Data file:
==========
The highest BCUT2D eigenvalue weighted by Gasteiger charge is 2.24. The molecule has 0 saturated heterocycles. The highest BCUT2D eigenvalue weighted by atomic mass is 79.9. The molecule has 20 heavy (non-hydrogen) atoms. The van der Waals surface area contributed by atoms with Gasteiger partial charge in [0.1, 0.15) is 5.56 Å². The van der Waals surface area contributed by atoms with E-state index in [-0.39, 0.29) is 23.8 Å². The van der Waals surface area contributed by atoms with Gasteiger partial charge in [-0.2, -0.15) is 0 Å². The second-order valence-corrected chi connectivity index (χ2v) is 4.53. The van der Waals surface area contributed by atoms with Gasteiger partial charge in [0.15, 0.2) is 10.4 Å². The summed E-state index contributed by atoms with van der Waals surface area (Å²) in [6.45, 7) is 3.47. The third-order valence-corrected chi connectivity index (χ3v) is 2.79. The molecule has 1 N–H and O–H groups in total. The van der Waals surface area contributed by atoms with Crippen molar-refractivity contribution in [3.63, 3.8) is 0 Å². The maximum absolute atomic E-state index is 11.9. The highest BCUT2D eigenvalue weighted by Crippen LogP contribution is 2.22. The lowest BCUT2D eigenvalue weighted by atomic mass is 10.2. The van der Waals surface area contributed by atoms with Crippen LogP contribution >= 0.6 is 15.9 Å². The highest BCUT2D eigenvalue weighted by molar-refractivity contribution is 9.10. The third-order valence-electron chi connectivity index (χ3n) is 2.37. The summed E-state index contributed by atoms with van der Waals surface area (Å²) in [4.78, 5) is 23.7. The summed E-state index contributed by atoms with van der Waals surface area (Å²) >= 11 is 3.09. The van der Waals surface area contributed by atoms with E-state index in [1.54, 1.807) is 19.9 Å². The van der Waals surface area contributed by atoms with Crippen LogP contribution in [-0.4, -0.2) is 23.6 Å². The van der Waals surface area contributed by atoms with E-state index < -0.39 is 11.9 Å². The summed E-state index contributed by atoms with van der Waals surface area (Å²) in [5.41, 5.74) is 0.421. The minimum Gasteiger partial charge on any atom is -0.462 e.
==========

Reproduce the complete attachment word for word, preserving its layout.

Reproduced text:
The highest BCUT2D eigenvalue weighted by Gasteiger charge is 2.24. The molecule has 0 saturated heterocycles. The highest BCUT2D eigenvalue weighted by atomic mass is 79.9. The molecule has 20 heavy (non-hydrogen) atoms. The van der Waals surface area contributed by atoms with Gasteiger partial charge in [0.1, 0.15) is 5.56 Å². The van der Waals surface area contributed by atoms with E-state index in [-0.39, 0.29) is 23.8 Å². The van der Waals surface area contributed by atoms with Gasteiger partial charge in [-0.2, -0.15) is 0 Å². The second-order valence-corrected chi connectivity index (χ2v) is 4.53. The van der Waals surface area contributed by atoms with Gasteiger partial charge in [0.15, 0.2) is 10.4 Å². The summed E-state index contributed by atoms with van der Waals surface area (Å²) in [6.45, 7) is 3.47. The third-order valence-corrected chi connectivity index (χ3v) is 2.79. The molecule has 1 N–H and O–H groups in total. The van der Waals surface area contributed by atoms with Crippen molar-refractivity contribution in [3.63, 3.8) is 0 Å². The maximum absolute atomic E-state index is 11.9. The highest BCUT2D eigenvalue weighted by Crippen LogP contribution is 2.22. The lowest BCUT2D eigenvalue weighted by atomic mass is 10.2. The van der Waals surface area contributed by atoms with Crippen LogP contribution >= 0.6 is 15.9 Å². The highest BCUT2D eigenvalue weighted by molar-refractivity contribution is 9.10. The third-order valence-electron chi connectivity index (χ3n) is 2.37. The summed E-state index contributed by atoms with van der Waals surface area (Å²) in [4.78, 5) is 23.7. The summed E-state index contributed by atoms with van der Waals surface area (Å²) >= 11 is 3.09. The van der Waals surface area contributed by atoms with E-state index in [1.54, 1.807) is 19.9 Å². The van der Waals surface area contributed by atoms with Crippen LogP contribution in [-0.4, -0.2) is 23.6 Å². The van der Waals surface area contributed by atoms with E-state index < -0.39 is 11.9 Å². The summed E-state index contributed by atoms with van der Waals surface area (Å²) in [5.41, 5.74) is 0.421. The minimum Gasteiger partial charge on any atom is -0.462 e.